Implanting a microchip in the hand to open the car
US technology expert Brandon Daly implanted an NFC chip in his hand and used it as a key to unlock Tesla cars.
The chip used by Dalali, called VivoKey Apex, uses Near Field Communication (NFC) technology. To avoid unwanted effects, the chip is implanted in the body and covered with a biodegradable material. The entire implantation process takes about 30 minutes, costs $400, and is performed by a professional piercer.
The implanted broker can use the hand-implanted chip to open Tesla car doors, perform in-car functions, and use Apple Pay services.
The VivoKey Apex is not the first chip to be implanted in the body. He said another small chip was implanted in his left hand, which mainly stores identifying information such as contact numbers, addresses, medical details and house keys. “My goal is to open the front door with my left hand and the car with my right,” said Dalali Teslarati.
VivoKey Apex is manufactured by VivoKey in Seattle. The chip runs the Java Card software, but there aren’t many built-in apps yet. “Our goal is to combine software with our own app store where people can install gadgets on their bodies,” said a VivoKey spokesperson.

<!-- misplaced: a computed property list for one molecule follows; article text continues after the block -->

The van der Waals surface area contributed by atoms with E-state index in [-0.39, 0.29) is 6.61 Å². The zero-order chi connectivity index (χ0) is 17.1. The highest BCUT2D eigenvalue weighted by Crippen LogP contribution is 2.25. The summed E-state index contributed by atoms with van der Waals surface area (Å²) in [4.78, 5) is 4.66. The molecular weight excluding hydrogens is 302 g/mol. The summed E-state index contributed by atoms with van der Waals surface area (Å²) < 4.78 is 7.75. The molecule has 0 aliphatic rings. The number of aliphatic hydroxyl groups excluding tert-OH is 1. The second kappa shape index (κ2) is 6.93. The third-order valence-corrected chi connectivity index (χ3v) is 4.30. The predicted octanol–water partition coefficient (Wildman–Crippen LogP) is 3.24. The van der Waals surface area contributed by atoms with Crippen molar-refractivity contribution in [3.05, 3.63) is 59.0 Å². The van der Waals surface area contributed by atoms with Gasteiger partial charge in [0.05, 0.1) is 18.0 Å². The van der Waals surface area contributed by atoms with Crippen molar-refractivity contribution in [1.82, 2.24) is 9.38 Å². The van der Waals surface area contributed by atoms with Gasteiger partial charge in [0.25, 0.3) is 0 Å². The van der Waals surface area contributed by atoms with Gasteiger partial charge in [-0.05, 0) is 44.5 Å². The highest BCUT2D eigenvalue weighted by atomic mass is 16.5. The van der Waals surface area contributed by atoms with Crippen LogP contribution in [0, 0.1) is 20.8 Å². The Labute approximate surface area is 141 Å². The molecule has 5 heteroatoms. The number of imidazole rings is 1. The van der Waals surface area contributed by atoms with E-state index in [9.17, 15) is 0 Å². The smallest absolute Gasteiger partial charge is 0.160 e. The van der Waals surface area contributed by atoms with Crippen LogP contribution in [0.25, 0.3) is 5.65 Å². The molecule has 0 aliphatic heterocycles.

The implantation of chips in the body is gradually being accepted by many people. In 2018, more than 3,000 Swedes had an electronic chip implanted under their skin to replace keys, credit cards or train tickets. In 2017, 80 employees at the technology company Three Square Market in River Falls, USA, agreed to walk in and out of the office, access computers and buy snacks. Or Patrick Poumen, a Dutch security guard who implanted more than 30 chips under his skin to pay by touching a scanner and said he would accept the future.
Bao Lam (Consequences Business Insider)